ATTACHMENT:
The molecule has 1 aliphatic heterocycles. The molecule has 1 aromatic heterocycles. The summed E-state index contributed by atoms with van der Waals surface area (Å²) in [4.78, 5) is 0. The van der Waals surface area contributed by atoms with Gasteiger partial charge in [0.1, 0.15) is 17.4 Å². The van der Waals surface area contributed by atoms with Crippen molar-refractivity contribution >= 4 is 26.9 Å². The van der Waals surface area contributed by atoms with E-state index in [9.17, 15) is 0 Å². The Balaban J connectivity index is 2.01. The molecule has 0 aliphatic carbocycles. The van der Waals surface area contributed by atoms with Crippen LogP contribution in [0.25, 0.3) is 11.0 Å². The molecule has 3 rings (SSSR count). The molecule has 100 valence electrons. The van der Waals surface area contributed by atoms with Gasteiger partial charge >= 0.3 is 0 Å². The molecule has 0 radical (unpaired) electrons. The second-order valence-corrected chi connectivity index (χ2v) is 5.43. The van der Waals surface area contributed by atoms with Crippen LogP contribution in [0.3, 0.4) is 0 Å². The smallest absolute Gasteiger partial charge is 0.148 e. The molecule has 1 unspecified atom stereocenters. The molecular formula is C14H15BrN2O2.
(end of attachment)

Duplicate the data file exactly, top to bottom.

The molecule has 1 aliphatic heterocycles. The molecule has 1 aromatic heterocycles. The summed E-state index contributed by atoms with van der Waals surface area (Å²) in [4.78, 5) is 0. The van der Waals surface area contributed by atoms with Gasteiger partial charge in [0.1, 0.15) is 17.4 Å². The van der Waals surface area contributed by atoms with Crippen molar-refractivity contribution >= 4 is 26.9 Å². The van der Waals surface area contributed by atoms with E-state index in [9.17, 15) is 0 Å². The Balaban J connectivity index is 2.01. The molecule has 0 aliphatic carbocycles. The van der Waals surface area contributed by atoms with Crippen LogP contribution in [0.25, 0.3) is 11.0 Å². The molecule has 3 rings (SSSR count). The molecule has 100 valence electrons. The van der Waals surface area contributed by atoms with Gasteiger partial charge >= 0.3 is 0 Å². The molecule has 0 radical (unpaired) electrons. The second-order valence-corrected chi connectivity index (χ2v) is 5.43. The van der Waals surface area contributed by atoms with Crippen LogP contribution in [0.3, 0.4) is 0 Å². The smallest absolute Gasteiger partial charge is 0.148 e. The molecule has 1 unspecified atom stereocenters. The molecular formula is C14H15BrN2O2.